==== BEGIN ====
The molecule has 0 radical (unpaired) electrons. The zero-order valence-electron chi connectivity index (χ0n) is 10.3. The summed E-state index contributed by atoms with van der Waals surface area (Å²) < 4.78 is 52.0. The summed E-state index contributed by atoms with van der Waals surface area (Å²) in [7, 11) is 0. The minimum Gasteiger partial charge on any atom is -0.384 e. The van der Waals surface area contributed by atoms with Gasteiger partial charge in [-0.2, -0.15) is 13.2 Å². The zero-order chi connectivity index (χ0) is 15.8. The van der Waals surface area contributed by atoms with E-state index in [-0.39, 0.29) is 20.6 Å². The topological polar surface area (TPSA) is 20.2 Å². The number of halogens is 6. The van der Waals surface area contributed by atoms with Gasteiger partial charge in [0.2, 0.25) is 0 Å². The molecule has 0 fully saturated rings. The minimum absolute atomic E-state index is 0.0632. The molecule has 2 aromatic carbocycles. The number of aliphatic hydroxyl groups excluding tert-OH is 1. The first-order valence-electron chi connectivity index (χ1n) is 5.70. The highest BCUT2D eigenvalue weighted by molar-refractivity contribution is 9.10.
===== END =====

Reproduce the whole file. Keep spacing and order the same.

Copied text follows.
The molecule has 0 radical (unpaired) electrons. The zero-order valence-electron chi connectivity index (χ0n) is 10.3. The summed E-state index contributed by atoms with van der Waals surface area (Å²) < 4.78 is 52.0. The summed E-state index contributed by atoms with van der Waals surface area (Å²) in [7, 11) is 0. The minimum Gasteiger partial charge on any atom is -0.384 e. The van der Waals surface area contributed by atoms with Gasteiger partial charge in [-0.2, -0.15) is 13.2 Å². The zero-order chi connectivity index (χ0) is 15.8. The van der Waals surface area contributed by atoms with E-state index in [-0.39, 0.29) is 20.6 Å². The topological polar surface area (TPSA) is 20.2 Å². The number of halogens is 6. The van der Waals surface area contributed by atoms with Gasteiger partial charge in [0.2, 0.25) is 0 Å². The molecule has 0 fully saturated rings. The minimum absolute atomic E-state index is 0.0632. The molecule has 2 aromatic carbocycles. The number of aliphatic hydroxyl groups excluding tert-OH is 1. The first-order valence-electron chi connectivity index (χ1n) is 5.70. The highest BCUT2D eigenvalue weighted by molar-refractivity contribution is 9.10.